Elizabeth Day: The older I get, the less I know about myself

I once interviewed the late author Elizabeth Jane Howard. It was a month after her 90th birthday and she had just sent off her 15th novel to her publishers. I was charmed. I already loved her books, and in person I found someone who, despite her success, was humble because deep down her childhood insecurity had never entirely left her.

Jenny Brough

When I asked her how old she felt, Elizabeth replied: ‘Sometimes I don’t feel any age at all. I feel naive and open to things.’

I remarked at the time that it was a wonderful quality for a 90-year-old novelist to have – a willingness to engage with the world and discover new experiences – but I think now it’s a wonderful quality in anyone.

There is so much emphasis put on self-knowledge. We’re told it’s only possible to love someone if we love ourselves first; that we must know ourselves before we venture into the world and mess everything up because of our unformed psyches.

A whole industry has sprung up around the notion of ‘self-care’ which tells us we should block out times in our diaries for appointments with ourselves, preferably taken in a bubble bath surrounded by scented candles.

Of course, I like bubble baths as much as the next person, and it’s true that the effort to comprehend who we are is a noble one. It’s simply that I don’t think it’s a task we can ever complete. It’s taken me a long time to understand a bit about who I am, but at the age of 41 I can happily admit that I still don’t fully know.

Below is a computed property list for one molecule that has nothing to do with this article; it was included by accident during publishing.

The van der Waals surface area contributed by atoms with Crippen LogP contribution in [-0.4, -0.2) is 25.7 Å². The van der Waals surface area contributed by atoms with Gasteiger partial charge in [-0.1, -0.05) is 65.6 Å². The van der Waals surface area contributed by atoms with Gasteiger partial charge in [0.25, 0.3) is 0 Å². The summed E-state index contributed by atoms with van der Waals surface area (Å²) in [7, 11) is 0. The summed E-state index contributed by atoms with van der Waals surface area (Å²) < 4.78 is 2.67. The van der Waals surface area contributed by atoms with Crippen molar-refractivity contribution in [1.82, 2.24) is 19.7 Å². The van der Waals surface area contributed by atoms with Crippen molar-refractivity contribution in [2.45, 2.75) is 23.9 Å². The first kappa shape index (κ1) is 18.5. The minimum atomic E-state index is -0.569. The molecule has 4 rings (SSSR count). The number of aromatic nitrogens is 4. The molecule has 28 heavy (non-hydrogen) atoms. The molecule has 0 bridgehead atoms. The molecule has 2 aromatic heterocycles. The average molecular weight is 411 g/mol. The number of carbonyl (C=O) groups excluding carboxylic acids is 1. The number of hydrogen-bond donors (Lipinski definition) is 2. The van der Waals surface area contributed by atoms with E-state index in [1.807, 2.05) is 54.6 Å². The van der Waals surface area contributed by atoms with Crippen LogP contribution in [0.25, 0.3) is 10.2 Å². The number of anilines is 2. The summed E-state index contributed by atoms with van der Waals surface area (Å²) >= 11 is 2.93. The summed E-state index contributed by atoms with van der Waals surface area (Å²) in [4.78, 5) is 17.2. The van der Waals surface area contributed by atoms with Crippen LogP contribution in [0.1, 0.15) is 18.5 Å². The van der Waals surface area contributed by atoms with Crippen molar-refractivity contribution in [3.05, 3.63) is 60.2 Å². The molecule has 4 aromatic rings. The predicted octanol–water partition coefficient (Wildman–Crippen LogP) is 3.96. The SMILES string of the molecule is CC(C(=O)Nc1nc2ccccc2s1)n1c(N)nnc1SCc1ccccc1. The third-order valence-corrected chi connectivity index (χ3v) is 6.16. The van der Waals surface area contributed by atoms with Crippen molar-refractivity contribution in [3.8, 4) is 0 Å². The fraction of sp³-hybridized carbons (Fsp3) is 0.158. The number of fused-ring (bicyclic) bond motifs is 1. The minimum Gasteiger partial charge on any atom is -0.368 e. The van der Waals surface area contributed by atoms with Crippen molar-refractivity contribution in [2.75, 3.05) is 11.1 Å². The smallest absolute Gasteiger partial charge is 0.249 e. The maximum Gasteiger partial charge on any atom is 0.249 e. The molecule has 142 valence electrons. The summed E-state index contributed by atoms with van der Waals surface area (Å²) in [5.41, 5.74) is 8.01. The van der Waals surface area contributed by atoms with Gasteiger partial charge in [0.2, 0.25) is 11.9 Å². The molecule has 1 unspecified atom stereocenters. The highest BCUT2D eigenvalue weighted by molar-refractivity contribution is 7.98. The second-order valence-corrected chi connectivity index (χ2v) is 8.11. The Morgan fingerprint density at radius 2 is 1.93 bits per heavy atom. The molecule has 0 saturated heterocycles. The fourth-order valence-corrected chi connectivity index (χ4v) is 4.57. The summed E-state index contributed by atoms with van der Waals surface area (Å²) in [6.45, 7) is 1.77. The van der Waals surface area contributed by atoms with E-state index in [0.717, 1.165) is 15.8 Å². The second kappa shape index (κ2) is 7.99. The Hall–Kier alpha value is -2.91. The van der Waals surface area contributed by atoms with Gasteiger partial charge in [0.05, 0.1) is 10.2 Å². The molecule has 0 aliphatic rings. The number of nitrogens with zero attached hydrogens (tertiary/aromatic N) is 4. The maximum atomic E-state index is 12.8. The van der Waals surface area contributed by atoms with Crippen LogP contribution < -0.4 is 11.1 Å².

I was reminded of this when a young woman took to Instagram to review a book I’d written about failure, in which I’d tried to be honest about my own errors of judgment. I’d offered up my mistakes as examples of moments when, although I wished it might have been otherwise at the time, I had learnt something valuable as a result. So although I never thought my first marriage would end in divorce, I took the knowledge I’d acquired about a dysfunctional relationship and applied it to ensuring future attachments would be less so. In the process, I learned something about myself.

The Instagram reviewer had a hilarious take on this, stating that ‘If you’re even somewhat well-adjusted, it plays as an immature woman who didn’t figure anything out until her 30s.’

She did not mean it unkindly, and the rest of the review was nice enough. Still, I howled with laughter at this line. Guilty as charged, I thought. I definitely didn’t figure anything important out until I was well into my 30s for the fairly obvious reason that I needed to live more life to understand it.

The reviewer seemed to be in her late teens or early 20s and I admired her unapologetic sense of self and her clear belief in her own well-adjusted perspective on the world. But I couldn’t help but wonder whether this confidence was a function of youth. It’s easy to think you know where you’re headed at 17: I certainly did. I had clear-cut plans to pass my driving test, become a political correspondent on a daily newspaper, get married and have two daughters by the time I was in my early 30s. I never questioned whether I’d be able to do it; I just assumed if I worked hard enough it would all fall into place.

I didn’t pass my driving test and I didn’t become a political correspondent (thank goodness). I got divorced and I failed to have children. Every single setback made me realise how much more of life there was to know. Being surprised by life is, for me, a marker of wisdom rather than immaturity. It would be arrogant to assume I know it all. When things don’t go to plan, it’s often because the plan wasn’t right in the first place.

This week I’m…


With The Hoop Station’s isolation birthday service: you set a budget, then your loved one has a video consultation, showing them suitable earrings.

Working out

With Lululemon Wunder Under high-rise leggings, which sculpt and support in the most flattering way.


Around the house during lockdown in this dreamy floral midi dress from luxe loungewear label Yolke.